If your professors says that you need "reputable" or "reliable" sources, what does that mean? It usually indicates that they want your sources to be published through some system that has an editing, review, and/or fact-checking process, and that the sources should provide verifiable evidence to back up any claims.
The ACT UP method is a series of questions to guide you through learning more about a source and its societal context. It can help you determine that a source is or isn't suitable for your paper, and it will also help you learn more about each source you do use. This is especially useful if you are unsure about a source or the claims it makes.
|Who is the author? What can you learn about them? What else have they written? Look at the author information given on the article, if available. Google them!
|When was it written? When was it published? How current should something be for your project? Do you need something from a specific time period?
|How are the claims supported? What is the evidence? Can you find other sources that also support the claims? Compare to other sources you have found, and do more searches.
|What is the purpose of the source? Does it have a stated point of view? Is it trying to convince the audience of something? Could there be a hidden bias? Can you identify it? You don't need to avoid bias, but you need to identify what the bias is.
|There is privilege in both academic and popular publishing. These authors are probably not the only people who have something to say about this topic. What other perspectives would be relevant to this topic? Whose perspectives are missing?
This is an example of using the ACT UP method as a note-taking guide to learn about and evaluate a source.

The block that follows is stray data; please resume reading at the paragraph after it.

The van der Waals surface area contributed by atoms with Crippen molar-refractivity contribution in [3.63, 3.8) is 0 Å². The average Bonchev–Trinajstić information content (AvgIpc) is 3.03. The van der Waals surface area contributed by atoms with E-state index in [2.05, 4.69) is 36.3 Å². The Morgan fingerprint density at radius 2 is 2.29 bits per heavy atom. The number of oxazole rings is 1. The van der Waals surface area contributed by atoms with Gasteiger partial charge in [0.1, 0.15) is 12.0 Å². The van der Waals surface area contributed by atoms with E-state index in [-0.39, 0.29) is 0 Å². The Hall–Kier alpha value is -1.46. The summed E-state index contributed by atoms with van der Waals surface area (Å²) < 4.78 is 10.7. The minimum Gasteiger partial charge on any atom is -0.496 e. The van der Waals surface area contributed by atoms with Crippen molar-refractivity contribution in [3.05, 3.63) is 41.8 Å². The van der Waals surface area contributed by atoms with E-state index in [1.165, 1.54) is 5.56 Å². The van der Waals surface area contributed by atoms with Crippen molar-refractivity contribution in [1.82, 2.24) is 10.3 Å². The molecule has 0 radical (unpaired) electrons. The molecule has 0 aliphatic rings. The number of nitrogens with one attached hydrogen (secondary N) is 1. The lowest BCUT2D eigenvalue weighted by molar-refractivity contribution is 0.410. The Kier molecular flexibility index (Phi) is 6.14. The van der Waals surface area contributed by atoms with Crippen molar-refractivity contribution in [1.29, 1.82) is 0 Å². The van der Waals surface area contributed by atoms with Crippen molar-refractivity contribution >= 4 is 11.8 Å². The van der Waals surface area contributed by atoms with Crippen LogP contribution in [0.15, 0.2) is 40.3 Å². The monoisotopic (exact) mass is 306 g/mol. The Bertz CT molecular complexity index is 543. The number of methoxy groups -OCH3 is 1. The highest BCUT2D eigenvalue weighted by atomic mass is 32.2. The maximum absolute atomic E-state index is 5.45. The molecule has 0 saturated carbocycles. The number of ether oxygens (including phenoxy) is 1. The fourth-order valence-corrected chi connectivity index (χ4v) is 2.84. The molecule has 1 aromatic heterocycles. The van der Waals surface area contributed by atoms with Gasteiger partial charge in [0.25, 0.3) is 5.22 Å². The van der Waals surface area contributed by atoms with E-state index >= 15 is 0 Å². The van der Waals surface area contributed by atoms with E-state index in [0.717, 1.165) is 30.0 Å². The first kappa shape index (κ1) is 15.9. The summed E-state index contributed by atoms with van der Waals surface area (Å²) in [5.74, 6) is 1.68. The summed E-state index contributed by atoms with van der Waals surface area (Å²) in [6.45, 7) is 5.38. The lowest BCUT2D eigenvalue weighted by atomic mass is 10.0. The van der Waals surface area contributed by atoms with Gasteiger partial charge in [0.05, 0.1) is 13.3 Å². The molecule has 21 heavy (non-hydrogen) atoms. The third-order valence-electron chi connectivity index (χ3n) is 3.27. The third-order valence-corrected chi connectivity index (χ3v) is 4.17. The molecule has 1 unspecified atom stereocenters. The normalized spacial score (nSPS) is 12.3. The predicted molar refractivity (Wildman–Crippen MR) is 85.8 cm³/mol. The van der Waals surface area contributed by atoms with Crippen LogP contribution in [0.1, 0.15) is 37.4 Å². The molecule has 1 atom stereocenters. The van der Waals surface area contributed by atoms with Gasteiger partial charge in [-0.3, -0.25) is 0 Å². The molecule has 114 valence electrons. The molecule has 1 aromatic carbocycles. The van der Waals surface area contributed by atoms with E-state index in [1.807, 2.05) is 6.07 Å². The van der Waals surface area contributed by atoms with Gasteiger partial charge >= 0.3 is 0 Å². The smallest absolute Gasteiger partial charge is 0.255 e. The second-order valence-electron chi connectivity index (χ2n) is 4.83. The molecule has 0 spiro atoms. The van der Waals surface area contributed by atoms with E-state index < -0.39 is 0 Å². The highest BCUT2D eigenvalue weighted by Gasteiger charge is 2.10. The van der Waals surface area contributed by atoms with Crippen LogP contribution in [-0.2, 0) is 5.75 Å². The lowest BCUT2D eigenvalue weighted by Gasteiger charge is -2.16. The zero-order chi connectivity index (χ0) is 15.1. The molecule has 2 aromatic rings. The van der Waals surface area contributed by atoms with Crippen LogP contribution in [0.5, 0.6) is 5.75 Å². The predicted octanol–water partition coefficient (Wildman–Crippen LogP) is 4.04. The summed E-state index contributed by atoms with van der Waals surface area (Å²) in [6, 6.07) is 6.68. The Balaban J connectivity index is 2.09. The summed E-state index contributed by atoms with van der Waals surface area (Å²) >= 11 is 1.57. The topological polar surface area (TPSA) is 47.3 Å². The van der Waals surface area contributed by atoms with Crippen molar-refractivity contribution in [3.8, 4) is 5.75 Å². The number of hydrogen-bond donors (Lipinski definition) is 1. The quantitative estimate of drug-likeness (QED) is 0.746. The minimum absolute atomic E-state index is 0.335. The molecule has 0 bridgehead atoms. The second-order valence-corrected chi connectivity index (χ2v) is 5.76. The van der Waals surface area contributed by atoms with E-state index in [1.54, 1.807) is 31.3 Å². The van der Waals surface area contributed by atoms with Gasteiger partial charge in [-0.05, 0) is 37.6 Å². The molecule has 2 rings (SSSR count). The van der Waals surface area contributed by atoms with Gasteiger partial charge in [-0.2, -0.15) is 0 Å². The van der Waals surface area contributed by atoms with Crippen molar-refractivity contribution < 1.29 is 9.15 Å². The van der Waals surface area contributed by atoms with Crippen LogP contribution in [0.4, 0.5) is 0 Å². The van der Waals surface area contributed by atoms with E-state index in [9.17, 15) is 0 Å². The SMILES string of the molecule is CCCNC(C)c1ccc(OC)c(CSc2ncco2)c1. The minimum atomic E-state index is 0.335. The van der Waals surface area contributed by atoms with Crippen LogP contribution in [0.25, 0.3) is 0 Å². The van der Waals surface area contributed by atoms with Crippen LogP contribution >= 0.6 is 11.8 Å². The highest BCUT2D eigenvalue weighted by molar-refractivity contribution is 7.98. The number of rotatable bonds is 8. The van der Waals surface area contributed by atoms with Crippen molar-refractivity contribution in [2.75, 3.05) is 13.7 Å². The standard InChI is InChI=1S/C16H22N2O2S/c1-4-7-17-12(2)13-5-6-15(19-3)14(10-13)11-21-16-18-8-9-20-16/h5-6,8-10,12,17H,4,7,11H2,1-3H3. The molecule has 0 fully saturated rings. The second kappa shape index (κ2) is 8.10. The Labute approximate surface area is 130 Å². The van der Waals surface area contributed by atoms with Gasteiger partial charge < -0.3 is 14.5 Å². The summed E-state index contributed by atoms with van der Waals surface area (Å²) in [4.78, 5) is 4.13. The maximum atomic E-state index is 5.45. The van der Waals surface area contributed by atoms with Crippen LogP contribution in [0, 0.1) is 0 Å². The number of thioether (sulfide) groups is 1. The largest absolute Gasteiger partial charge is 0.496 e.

I did a search for "light pollution" and used one of the articles I found as an example. Read the example here in Google Docs or in the embedded view below. Then, you can get a copy of this template, and fill it in with information about an article you have read.
A well-supported argument needs several sources. Once you have assessed the first few sources you find, consider what purpose each of those sources serves in your paper and what else you need. Different sources work together as a team.
Association of College and Research Libraries (ACRL). Framework for Information Literacy for Higher Education. 2016, https://www.ala.org/acrl/standards/ilframework.
Simmons University Library. "Evaluating Resources." 2022, https://simmons.libguides.com/c.php?g=883236&p=6363506.
Stahura, Dawn. "ACT UP for evaluating sources: Pushing against privilege." College & Research Libraries News [Online], 79.10 (2018): 551, https://crln.acrl.org/index.php/crlnews/article/ view/17434/19242.
University of California - Santa Barbara Library. "ACT UP Source Evaluation." Vimeo, 2020, https://vimeo.com/449805343.